Genesis Means Origins

The first book of the Bible tells of the origins of the world and of a very interesting family eventually known as the children of Israel.


Reprinted with permission from Essential Judaism: A complete guide to beliefs, customs, and rituals, published by Pocket Books.

Bereshit begins with the creation of the world by God, from tohu v’bohu, chaos and nothingness. God calls for light, separates the dark­ness from the light creating day and night, creates the “great waters,” separates land from sea, and eventually fills the earth with creatures—fowl, fish, land animals, and finally man and woman. In fact, Bereshit tells the story of the creation twice, with significant differences between the two versions.

Almost immediately after the creation of humans, problems begin. Eve is tempted by the serpent and violates God’s explicit orders, eating the fruit of the Tree of Knowledge of Good and Evil and encouraging Adam to do likewise. They are expelled from the Garden of Eden. Eve bears children, Cain and Abel, and eventually Cain kills his brother and is condemned to wander the earth.

After several more generations, God decides that humanity was a bad idea and resolves to obliterate man and woman from the face of the earth, save for Noah and his fam­ily. Noah and his kin are saved and with them is an assortment of the animals as well. Eventually, after the floodwaters have subsided, Noah will offer a sacrifice to God, who promises never to repeat this mass extermination. However, it is not long before humans again test God’s patience, building the Tower of Babel. The Almighty responds this time by scattering them across the face of the earth and confounding their language; they will now speak in many tongues and be unintelligible to one another.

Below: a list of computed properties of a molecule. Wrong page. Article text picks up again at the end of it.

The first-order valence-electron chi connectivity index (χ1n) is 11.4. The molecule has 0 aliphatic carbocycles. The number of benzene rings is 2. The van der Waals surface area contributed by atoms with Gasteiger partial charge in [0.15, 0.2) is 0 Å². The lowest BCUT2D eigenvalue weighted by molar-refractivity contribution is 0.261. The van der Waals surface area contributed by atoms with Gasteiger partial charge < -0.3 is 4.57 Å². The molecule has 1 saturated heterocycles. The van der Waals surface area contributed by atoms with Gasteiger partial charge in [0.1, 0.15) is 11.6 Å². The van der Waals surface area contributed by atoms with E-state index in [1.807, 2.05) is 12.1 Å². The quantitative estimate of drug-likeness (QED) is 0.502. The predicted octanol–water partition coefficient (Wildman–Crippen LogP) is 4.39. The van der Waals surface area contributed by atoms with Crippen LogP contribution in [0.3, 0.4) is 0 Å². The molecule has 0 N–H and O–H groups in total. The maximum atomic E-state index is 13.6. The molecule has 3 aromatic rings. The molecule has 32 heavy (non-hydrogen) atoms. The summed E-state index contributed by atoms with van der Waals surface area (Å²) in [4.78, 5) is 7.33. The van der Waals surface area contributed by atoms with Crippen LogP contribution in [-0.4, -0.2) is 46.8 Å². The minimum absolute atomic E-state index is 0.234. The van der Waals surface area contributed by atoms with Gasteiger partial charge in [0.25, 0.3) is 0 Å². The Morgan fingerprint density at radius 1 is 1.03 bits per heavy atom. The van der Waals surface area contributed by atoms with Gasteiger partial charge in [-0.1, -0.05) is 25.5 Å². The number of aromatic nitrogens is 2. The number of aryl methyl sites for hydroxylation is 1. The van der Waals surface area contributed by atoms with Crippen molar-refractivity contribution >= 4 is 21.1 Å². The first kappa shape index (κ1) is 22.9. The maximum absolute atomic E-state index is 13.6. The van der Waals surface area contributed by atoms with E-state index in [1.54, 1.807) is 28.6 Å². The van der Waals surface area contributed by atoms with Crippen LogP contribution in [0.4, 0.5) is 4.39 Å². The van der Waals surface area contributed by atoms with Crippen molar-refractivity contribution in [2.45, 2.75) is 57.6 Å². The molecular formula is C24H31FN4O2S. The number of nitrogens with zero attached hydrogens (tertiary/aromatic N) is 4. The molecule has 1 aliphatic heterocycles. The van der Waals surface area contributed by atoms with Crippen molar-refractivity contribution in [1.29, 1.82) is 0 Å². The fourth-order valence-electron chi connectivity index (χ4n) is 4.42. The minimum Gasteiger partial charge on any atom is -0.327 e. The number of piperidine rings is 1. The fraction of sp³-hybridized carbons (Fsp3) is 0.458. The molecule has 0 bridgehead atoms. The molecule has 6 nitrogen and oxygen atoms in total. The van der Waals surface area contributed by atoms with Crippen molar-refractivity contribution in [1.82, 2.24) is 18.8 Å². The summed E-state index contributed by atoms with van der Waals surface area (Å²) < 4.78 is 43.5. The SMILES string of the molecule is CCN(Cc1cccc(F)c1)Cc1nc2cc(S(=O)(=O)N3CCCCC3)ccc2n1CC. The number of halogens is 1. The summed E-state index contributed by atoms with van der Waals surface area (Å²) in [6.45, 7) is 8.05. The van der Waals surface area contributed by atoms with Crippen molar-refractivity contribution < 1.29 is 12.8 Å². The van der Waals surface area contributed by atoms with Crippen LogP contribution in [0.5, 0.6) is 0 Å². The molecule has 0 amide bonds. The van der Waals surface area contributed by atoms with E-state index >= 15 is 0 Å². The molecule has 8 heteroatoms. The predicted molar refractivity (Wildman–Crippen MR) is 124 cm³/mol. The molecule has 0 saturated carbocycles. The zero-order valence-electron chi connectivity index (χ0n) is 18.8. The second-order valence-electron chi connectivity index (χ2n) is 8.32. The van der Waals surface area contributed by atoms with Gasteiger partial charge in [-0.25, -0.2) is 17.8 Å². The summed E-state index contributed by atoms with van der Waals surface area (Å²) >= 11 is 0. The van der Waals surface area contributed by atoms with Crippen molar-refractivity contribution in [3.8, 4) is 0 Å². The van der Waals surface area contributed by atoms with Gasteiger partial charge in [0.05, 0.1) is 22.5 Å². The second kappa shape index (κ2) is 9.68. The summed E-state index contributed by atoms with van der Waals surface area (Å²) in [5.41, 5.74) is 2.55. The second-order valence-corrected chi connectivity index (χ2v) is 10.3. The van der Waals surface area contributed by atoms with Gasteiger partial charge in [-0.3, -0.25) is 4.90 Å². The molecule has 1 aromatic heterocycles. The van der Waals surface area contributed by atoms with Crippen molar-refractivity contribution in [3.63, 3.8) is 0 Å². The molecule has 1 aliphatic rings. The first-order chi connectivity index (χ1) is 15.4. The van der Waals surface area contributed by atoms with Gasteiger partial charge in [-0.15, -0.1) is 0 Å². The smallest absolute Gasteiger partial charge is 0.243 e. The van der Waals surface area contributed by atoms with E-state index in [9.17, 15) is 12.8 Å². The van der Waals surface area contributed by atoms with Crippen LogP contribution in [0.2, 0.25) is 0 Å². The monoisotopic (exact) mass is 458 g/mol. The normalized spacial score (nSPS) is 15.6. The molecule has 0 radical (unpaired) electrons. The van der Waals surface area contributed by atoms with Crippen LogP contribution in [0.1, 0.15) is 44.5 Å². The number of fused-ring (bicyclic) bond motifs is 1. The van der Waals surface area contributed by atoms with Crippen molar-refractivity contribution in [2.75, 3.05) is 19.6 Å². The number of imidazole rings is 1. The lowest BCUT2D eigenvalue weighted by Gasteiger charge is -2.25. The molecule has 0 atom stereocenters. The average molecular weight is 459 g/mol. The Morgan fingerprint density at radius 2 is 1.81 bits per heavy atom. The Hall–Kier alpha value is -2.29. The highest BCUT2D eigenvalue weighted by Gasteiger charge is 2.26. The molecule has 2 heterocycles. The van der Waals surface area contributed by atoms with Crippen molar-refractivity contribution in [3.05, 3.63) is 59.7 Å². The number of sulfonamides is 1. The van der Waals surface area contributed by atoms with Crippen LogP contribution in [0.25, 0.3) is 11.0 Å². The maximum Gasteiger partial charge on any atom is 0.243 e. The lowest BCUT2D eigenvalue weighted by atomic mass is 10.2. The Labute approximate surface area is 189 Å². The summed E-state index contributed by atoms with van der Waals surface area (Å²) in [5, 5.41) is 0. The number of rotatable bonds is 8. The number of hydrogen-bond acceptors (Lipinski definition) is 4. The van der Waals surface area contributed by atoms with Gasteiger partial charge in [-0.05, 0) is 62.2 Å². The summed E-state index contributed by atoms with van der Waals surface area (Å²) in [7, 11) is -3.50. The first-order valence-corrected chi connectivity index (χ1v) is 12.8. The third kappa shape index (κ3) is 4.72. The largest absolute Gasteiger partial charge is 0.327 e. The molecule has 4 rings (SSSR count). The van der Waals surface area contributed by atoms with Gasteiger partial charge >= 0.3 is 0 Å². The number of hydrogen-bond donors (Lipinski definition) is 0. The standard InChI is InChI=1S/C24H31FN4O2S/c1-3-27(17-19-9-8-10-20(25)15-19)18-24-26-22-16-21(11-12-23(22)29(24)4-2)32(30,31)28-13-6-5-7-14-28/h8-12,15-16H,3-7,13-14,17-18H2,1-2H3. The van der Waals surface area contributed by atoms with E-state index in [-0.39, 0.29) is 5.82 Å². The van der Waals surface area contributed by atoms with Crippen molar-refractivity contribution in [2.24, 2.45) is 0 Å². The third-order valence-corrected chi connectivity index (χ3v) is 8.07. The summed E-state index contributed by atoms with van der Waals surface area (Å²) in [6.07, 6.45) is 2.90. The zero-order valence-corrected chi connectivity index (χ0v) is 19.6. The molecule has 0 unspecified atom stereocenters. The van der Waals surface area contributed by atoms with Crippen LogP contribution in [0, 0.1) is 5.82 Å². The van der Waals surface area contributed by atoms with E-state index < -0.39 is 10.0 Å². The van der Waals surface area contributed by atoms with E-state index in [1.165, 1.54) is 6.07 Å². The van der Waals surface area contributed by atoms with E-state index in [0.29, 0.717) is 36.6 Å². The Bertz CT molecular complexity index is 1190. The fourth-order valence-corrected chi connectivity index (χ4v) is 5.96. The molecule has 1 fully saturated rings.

All of this is but a lengthy prelude to the main story of Bereshit, the story of the Patriarchs and Matriarchs who founded the Hebrew peo­ple: Abraham and Sarah, Isaac and Rebekah, Jacob, Leah, and Rachel, Joseph and his brothers. Each of these stories pivots on a covenant between the Creator and the Patriarch of his generation, each involves wandering and exile ending in redemption and, finally, a gentle but poignant death. In at least two key cases, central figures are given new names by God, indicating the transformation that their covenant requires.

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George Robinson, author of Essential Judaism, is the recipient of a Simon Rockower Award for excellence in Jewish journalism from the American Jewish Press Association. His writing has appeared in The New York Times, The Washington Post, Newsday, Jewish Week, and The Detroit Jewish News.

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